Every Monday morning, Tom and I have a Zoom call to discuss the coming week's priorities for this site. For the past couple of months, we've been focused on behind-the-scenes stuff as we prepared to launch the redesign. (That, and I was working on my course for Audible.) Now that the redesign is (mostly) finished, we've begun talking about content. What sorts of articles do we want to write in coming weeks?
"You know," Tom said this morning, "it wouldn't kill you to write about the financial tools you use. You love your credit card, right? And you use Personal Capital? If you were to write about this stuff, we could make more money."
As I've mentioned many times, Get Rich Slowly earns little compared to other sites its size -- especially other financial sites its size. Expected earnings for GRS are probably on the order of $20,000 per month; we bring in about $5000. (And right now, because of the coronavirus, our revenue is lower than this even.)
Hey, friends. Some good news!
First up, I finished my "intro to FIRE" course course for Audible and turned in the manuscript. Once the script is approved, I'll head to the recording studio. Not sure about any projected release date, but we're moving along.
At the same time, it looks like development on the brand-new Get Rich Slowly site design is done. Well, mostly so. There are still a handful of tweaks we'd like to make — but we'd like to do them after the new site is public. To that end, we intend to push the new design live in the next 24 hours or so. This shouldn't cause any hassles...but you never know. Continue reading...
After nearly three weeks of hiatus, it's time to get things back to normal around this joint! Has anything happened while I was away?
Believe it or not, the current coronavirus crisis is affecting Get Rich Slowly too. Things are slow around here. Traffic is down. Revenue is down. Production is down. Plus, I have a big deadline at the end of the month. My project for Audible and The Great Courses is due on March 31st.
So, just like the rest of the world, we're going to press "pause" for a couple of weeks. I will return next Wednesday with my annual birthday article, but you'll have to scroll down to see it. I'm going to pin this post to the top of the front page.
The break will allow me to focus my full attention on the FIRE course. Meanwhile, my partner Tom can work on behind-the-scenes stuff (including the nearly-completed site redesign!) without worrying that I'll mess things up haha. And, best of all, maybe we can get ahead on our publication schedule for once. We have two new staff writers. I have some articles planned. Tom has some articles planned. It would be great to resume in a couple of weeks with a backlog of material!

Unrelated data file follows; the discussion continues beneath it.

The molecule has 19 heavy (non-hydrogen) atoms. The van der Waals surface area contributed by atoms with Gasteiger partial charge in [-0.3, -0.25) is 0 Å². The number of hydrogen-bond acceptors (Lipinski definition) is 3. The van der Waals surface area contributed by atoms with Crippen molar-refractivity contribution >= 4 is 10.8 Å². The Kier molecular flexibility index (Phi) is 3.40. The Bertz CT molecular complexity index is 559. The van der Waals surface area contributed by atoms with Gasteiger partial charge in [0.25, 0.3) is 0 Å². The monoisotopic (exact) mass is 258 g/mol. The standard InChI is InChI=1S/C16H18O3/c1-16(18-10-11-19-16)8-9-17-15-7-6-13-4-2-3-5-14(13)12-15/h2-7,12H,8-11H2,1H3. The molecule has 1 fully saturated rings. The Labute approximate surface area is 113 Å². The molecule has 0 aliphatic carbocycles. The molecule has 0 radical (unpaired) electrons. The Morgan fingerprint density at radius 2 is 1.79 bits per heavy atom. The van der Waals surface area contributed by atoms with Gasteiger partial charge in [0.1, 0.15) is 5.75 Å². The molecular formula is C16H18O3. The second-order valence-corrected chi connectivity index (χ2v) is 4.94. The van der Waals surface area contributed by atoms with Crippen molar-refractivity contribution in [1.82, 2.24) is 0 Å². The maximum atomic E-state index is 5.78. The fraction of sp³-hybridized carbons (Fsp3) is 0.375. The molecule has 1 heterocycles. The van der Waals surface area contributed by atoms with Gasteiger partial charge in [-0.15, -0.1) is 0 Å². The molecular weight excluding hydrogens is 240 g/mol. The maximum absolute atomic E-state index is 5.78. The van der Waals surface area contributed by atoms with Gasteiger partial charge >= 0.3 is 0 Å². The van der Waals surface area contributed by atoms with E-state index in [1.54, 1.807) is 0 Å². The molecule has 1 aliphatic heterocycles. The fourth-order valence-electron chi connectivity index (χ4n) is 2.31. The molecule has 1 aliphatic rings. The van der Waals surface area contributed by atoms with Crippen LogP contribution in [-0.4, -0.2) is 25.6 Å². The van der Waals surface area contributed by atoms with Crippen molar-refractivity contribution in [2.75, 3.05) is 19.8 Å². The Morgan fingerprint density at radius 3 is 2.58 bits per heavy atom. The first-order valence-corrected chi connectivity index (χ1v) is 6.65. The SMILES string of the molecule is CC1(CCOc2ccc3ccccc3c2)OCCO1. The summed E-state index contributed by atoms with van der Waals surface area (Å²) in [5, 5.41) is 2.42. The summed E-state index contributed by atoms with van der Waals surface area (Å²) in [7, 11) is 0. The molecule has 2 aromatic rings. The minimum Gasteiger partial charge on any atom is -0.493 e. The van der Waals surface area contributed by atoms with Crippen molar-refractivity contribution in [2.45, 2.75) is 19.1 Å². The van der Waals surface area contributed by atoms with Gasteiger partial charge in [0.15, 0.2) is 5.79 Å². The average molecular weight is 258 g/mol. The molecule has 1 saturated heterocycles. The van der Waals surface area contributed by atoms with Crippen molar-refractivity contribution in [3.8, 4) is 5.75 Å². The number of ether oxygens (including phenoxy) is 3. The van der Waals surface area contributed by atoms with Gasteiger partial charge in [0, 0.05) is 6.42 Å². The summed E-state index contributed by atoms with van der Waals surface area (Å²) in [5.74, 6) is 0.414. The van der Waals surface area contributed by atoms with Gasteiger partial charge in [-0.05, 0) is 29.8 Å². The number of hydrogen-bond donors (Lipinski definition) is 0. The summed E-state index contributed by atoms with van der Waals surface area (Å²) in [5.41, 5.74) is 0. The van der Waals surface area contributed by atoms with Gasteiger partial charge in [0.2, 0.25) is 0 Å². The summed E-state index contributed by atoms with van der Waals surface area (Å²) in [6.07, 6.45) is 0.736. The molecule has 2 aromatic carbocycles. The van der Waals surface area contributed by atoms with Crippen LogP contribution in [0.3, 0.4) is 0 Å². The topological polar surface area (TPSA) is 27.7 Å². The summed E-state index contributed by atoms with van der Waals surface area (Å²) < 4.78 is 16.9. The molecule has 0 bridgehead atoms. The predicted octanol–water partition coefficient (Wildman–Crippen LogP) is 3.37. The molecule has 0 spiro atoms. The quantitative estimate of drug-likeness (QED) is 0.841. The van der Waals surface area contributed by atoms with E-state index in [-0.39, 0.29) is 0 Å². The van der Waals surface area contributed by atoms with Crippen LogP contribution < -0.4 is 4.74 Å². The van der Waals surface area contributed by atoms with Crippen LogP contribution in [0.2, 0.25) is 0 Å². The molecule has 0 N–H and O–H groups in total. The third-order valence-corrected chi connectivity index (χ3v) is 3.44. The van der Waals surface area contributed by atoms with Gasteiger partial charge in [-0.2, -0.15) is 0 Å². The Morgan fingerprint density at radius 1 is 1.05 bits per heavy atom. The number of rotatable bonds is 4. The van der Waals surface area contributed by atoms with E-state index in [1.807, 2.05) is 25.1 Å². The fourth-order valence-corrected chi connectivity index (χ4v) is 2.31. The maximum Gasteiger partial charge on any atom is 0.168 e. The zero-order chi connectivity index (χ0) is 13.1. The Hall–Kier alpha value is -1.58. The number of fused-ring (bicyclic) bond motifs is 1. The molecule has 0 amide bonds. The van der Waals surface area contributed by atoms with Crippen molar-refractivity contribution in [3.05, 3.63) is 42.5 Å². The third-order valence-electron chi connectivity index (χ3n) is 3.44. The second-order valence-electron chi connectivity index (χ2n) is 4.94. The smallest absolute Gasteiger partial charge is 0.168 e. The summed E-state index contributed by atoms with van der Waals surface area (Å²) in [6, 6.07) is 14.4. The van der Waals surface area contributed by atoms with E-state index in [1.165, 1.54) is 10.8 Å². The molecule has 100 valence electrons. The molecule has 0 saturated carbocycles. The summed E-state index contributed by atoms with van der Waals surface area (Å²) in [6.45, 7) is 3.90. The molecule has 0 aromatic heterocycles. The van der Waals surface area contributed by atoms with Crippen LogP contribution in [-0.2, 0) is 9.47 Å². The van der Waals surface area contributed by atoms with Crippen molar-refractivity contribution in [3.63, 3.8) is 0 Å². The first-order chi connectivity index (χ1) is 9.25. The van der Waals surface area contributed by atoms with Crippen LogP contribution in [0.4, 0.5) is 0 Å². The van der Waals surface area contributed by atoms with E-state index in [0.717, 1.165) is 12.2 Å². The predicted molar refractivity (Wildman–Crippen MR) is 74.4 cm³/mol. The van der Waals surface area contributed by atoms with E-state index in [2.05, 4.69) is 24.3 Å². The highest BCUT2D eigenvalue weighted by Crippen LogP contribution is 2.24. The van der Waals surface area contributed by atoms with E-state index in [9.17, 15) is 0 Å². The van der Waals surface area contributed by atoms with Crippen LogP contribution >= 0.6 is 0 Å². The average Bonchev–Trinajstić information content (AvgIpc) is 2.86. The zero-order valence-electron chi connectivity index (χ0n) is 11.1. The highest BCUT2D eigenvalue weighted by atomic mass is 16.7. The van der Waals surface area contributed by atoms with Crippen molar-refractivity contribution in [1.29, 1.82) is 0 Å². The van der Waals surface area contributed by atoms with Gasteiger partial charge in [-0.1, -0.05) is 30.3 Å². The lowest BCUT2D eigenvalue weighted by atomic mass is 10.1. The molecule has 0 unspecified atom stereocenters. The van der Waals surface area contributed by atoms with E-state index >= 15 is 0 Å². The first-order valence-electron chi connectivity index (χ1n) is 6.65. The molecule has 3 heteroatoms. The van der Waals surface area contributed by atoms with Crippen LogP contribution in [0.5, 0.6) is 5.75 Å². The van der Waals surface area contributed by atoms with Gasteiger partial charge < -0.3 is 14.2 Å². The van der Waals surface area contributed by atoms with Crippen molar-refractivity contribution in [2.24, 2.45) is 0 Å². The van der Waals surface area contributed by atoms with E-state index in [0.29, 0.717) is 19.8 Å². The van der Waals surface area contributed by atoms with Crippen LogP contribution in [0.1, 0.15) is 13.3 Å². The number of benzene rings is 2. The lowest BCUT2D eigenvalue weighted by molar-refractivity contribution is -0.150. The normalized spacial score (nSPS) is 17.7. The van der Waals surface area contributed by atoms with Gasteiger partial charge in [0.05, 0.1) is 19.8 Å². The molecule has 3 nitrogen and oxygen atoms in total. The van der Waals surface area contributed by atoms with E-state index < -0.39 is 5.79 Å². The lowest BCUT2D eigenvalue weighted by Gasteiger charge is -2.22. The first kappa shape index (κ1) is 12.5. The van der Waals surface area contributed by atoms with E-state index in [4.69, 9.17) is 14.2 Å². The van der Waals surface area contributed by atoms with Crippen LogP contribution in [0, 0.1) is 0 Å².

What a long, strange couple of months it's been for me. On the blog, things have been quiet. Behind the scenes, I've been as busy as I've ever been.
The good news is that this busy-ness will (eventually) lead to a number of interesting articles. I've been reading Cal Newport's Deep Work, for instance, and have some thoughts on it. I've been thinking about the concept of "no speed limits". Shocking but true: I'm going to write an article about my primary credit card. And I've been reading and writing a lot about "doing nothing".
Today, though, I want to clear my head (and my inbox) by sharing five short financial anecdotes.
After twenty-four days on the road, I'm back home in Portland. It feels good.
In mid-August, Kim and I flew to Italy. For the first week, we visited Florence and Rome on our own. We rode trains, drank wine, toured museums, ate gelato, and explored ancient Roman ruins. We also got sunburned. And we sweated from dawn to dusk.
Okay, enough with the navel gazing! I've been very introspective around here lately. While that was necessary (and cathartic), it's time to get back to work, to turn our attention to money once more.
Before we begin, though, let's talk about some changes to my workflow. Mainly, these will affect me, but they'll indirectly affect GRS readers too.
Refining Get Rich Slowly
As most of you have gathered by now, I'm going to shift how I approach my writing schedule. As in: I'm not going to stick to a schedule. I'm not going to feel pressured to publish. Instead, I'm going to write what I want, when I want. I think we'll all like the results.